This kind of falls in the interesting things I found while surfing
One of the persistent bits of common health knowledge is the idea that one should drink 8 8-ounce glasses of water every day in order to be healthy (other iterations of this common knowledge say anywhere from 6-10 glasses or more). Another persistent bit of common knowledge is that caffeinated drinks don't count toward that total since they cause dehydration rather than prevent it.
One of the best books that I've read in a long time is Made to Stick by Chip Heath and Dan Heath. Their blog, though not updated regularly, is a regular stopping point for me.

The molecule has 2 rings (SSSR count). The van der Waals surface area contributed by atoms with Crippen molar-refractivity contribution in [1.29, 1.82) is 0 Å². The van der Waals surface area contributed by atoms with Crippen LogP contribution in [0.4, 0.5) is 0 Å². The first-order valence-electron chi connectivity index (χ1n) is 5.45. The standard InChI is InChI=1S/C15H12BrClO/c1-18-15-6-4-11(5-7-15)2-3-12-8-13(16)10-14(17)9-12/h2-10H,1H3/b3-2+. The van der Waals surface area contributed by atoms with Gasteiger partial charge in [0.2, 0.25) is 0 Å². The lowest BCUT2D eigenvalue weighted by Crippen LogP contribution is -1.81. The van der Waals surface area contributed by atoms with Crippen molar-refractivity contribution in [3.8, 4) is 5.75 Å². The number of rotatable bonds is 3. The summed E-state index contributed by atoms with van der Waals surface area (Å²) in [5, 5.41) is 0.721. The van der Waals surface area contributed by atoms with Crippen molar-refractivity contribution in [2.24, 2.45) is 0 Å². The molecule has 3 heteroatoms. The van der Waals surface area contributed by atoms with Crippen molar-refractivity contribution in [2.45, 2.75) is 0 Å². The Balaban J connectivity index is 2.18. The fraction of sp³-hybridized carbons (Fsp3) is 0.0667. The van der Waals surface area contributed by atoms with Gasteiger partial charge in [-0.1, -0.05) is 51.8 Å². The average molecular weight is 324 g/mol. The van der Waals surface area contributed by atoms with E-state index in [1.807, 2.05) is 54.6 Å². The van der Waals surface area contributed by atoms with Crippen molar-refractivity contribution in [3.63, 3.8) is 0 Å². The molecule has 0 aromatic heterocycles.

On 15 July, Dan posted a short bit on the 8 x 8 water idea and pronounced it an urban legend, albeit a very sticky one. He pointed to an article in the online journal Slate that reported on a study debunking the idea (this link downloads/opens a PDF file) from the Journal of the American Society of Nephrology, traced the history of the idea, and included a link to a Snopes.com article on the urban legend.
Granted, runners and others who exercise or sweat profusely, need to watch their fluid intake. But, it seems that what we have long taken as absolute truth (8 8-ounce glasses of water per day for everybody) is taken by many to be false -- an urban legend that has persisted for hundreds of years.
Run well, y'all (and hydrate smart),